“How this fishing tournament has been the heartbeat of the fall on Martha’s Vineyard — it gave me goosebumps to think that I am a small piece of a much larger message of what the Derby really represents for so many,” El-Deiry said.
Thinking back on his Derby experience, he recalled the many moments he shared with his friend Chris Reimann out on the water, and the day his fishing buddy, John Graham, caught a 30-pound Triple Crown in a single day (when an individual angler yields the highest aggregate weight of all three eligible species).
He thought of his friend, Pat Jenkinson, landing his 10-pound bonitos. But most of all, El-Deiry thought back to what was missing.
“My son, Luke, who is off at college. For the first time in 15 years, I fished the Derby without my fishing partner. To be honest, it was tough to get motivated without him, but it quickly reminded me of how lucky I am,” El-Deiry said. “I recently saw a quote from Ed Jerome, saying, ‘The Derby is not really about fish, it’s about the people.’ It was true when he said it then, and it holds true today, especially in a year like this one, when the fishing was slow for so many.”
Before announcing the many prizewinners and standouts of the five-week tournament, El-Deiry thanked the committee that dedicates its time each year to planning and making the event successful, and gave a shout-out to contributors to the scholarship program, which is the driving force behind the Derby.
“With their help, along with the registered participants, we were able to award a record of $76,000 in scholarships. That’s an increase of $26,000 from just last year,” El-Deiry said.
Toward the end of the ceremony, anticipation was building as a small bucket filled with numbered keys was passed around to the six overall Grand Leaders: Richard Wood, with his 20.11-pound bluefish from a boat; Zachard Magid with his 16.65-pound bluefish from the shore; Joe Thompson, with his 13.10-pound bonito from a boat (a new Derby record); Gavin Smith, with his 8.43-pound bonito from the shore; David Kadison, with his 14.76-pound false albacore from a boat (represented by his fishing partner, Bill Potter); and Kathi Pogoda, with her 12.31-pound false albacore from the shore.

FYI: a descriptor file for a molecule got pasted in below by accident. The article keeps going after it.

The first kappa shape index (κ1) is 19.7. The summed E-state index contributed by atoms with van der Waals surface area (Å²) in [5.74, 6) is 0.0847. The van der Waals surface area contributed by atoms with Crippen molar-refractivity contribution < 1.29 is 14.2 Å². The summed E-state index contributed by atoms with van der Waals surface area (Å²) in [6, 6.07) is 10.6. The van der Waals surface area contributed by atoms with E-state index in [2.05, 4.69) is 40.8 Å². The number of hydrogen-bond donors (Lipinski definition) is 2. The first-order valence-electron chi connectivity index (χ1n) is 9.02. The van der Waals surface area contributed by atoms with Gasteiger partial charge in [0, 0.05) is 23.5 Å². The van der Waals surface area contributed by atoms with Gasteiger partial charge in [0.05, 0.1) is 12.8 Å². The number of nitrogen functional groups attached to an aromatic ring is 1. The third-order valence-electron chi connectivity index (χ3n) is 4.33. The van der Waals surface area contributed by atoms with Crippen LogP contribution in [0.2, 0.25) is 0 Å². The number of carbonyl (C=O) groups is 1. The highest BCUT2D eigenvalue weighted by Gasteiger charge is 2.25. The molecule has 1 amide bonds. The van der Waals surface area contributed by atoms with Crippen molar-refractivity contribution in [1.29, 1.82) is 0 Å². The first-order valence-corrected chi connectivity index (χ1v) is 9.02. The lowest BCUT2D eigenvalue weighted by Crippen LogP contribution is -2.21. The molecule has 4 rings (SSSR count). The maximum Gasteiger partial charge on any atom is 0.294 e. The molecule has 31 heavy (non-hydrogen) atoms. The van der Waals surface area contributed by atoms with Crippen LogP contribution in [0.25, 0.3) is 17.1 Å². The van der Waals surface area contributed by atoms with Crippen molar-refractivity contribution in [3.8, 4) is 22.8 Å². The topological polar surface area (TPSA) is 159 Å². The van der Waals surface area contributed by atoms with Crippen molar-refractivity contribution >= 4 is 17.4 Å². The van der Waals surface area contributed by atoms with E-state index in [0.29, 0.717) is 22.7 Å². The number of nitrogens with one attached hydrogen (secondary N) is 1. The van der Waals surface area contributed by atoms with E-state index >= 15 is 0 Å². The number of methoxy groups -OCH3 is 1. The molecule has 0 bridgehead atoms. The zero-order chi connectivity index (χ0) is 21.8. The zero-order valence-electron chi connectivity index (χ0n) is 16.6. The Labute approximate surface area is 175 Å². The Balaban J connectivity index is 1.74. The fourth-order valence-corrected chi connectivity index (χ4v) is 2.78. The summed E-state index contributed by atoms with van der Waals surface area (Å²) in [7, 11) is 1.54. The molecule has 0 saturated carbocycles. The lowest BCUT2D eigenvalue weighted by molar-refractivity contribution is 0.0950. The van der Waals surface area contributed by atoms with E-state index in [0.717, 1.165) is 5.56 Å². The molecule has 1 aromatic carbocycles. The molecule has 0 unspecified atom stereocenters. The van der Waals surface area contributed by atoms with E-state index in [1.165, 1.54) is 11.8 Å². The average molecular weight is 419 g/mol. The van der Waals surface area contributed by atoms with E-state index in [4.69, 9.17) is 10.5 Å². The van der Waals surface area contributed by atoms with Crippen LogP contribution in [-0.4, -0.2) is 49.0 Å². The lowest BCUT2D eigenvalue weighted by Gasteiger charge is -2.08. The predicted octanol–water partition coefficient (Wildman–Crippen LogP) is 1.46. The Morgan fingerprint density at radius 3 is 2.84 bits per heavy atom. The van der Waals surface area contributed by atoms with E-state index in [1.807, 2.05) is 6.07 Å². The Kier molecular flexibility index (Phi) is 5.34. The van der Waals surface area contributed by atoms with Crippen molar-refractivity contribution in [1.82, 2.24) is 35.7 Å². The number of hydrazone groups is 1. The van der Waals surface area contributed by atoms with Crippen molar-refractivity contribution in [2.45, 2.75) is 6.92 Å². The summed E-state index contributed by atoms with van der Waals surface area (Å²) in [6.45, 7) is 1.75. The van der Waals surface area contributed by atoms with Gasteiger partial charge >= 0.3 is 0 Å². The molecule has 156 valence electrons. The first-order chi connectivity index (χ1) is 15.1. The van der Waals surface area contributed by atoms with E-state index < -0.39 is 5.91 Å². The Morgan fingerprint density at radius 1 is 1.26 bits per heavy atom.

Magid was the fifth Grand Leader to try his key in the lock that determined the winner of the grand prize — a new 22-foot Sisu fishing boat provided by Greg Hopkins of Eastern Boats.
The lock clicked open, and Magid took the podium to thank the sponsors and the Derby committee for a great event.
“I really am at a loss for words,” Magid said.
Check out the other winners of this year’s Derby:
Junior Grand Leaders
Boat, Christian Fisher, 15.85 pounds
Shore, Dylan Waldman, 13.03 pounds
Boat, Elizabeth Thompson, 11.68 pounds
Shore, Mason Warburton, 4.49 pounds
Boat, Teddy Rosbeck, 12.38 pounds
Shore, Ezra McGinley-Smith, 8.71 pounds
Top three teams in each division
- Dynamic Duo
- Girls Kick Bass
- Something Else Again
- Reel Choppy
- Hard Core
- Fish Whistle
Top three Triple Crowns (highest aggregate fish weight)
- Joe Thompson, 40.03 pounds
- David Kadison, 38.72 pounds
- Zachary Horrocks, 35.35 pounds